"The original script had 150 'F' words," Gardiner admitted. "It was always [about] four guys, and it always happened on a football field in real time. It's matured without losing the heart."

Both writers made sure that there was a story to ground, support and inspire the songs. They were not interested in writing a collection of random pop songs and jamming them into a plot. Gardiner said that stripped of its songs, Glory Days could "probably" be a solid dramatic play.

Gardiner said he and his collaborator were always thinking, "How do we keep the plot moving forward?" and "How do we ink-in and deepen the characters?"


Eric Schaeffer
photo by Aubrey Reuben
The storytelling got sharper after Schaeffer — the Helen Hayes Award-winning director who has revived Sondheim shows to acclaim in DC — embraced the project. Schaeffer has staged Broadway's Putting It Together and London's The Witches of Eastwick, among many other plays and musicals.

Every summer Schaeffer teaches a master class called Overtures at the Kennedy Center for the Performing Arts in Washington, DC. Three years ago, Blaemire and Gardiner were students there and shared some of their work with him (including a song called "Open Road," which remains in the show).

The writers and their pals later presented their formative musical to Schaeffer in his home, and he was moved. He helped guide them over the next two years until he offered them a world-premiere slot at Signature.

But the title Ass Backwards had to go, he said. Schaeffer couldn't market the title to his subscriber crowd, so Glory Days became the marquee name.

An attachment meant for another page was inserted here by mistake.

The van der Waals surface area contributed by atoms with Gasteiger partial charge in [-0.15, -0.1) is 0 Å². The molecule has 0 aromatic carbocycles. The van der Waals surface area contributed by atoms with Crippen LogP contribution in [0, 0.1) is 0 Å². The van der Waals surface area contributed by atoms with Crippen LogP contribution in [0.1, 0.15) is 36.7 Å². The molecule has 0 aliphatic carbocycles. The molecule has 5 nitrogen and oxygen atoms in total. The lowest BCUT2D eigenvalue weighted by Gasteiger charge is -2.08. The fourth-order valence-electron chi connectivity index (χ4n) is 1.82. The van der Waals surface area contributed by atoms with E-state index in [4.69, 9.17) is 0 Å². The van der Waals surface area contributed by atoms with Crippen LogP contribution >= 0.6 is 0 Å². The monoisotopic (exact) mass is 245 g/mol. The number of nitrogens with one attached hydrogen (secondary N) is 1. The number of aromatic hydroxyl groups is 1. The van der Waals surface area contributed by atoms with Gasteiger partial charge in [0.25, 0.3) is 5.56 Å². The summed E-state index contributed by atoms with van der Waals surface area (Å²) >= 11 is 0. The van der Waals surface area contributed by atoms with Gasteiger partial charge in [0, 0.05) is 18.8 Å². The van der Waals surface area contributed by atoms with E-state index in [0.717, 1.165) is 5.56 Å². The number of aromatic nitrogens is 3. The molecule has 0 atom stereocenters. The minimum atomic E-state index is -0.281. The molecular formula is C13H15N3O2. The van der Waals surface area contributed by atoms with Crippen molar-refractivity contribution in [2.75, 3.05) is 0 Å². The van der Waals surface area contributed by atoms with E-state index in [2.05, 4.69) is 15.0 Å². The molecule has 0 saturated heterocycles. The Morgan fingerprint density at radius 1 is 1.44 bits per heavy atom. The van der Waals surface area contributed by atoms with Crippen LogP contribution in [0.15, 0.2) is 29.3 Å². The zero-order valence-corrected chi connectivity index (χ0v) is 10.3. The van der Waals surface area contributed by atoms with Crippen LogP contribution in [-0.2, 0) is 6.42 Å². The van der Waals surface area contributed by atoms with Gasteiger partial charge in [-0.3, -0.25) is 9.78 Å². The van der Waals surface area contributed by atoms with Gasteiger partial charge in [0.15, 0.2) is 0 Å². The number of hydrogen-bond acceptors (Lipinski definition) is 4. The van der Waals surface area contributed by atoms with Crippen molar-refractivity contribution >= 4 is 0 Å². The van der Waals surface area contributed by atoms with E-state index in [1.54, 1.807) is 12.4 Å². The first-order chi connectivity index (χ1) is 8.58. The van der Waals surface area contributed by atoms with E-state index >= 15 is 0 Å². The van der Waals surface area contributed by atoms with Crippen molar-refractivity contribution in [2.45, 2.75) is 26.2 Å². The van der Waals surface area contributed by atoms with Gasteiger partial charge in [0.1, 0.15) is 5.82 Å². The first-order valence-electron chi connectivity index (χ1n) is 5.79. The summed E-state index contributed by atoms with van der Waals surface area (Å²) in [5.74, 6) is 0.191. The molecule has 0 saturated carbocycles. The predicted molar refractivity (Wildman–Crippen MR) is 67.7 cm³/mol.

What was the most important note Schaeffer thinks he gave the writers? "To 'keep it real,'" Schaeffer said. "It feels almost like a play with these great songs in it. The characters are so real, and there's nothing superficial or overblown or out of proportion…it's this wonderful gem…"

Blaemire said, "The best note that he ever gave us was 'Don't try to be too smart. This is a raw piece, a slice of life, it's not about making a statement.' The term that we throw around is 'accidental profundity.' These guys say things that are big, that are kind of life observations, but they don't realize they're saying them, and so we can't realize it either."

The Signature production received a rave review from the Washington Post's respected critic Peter Marks (and from other scribes), and it became a surprise regional hit — and managed to lure a younger demographic to Signature in the process, Schaeffer said.

"Rehearsing it with six guys, I felt like I was at a frat party for five weeks," Schaeffer said. "It took me back to my college days."

He later admitted with a laugh, "It made me feel old."

Glory Days also attracted emerging Broadway producers John O'Boyle and Ricky Stevens from New York, who snapped it up and (with producing partners) aimed it for Broadway sooner rather than later.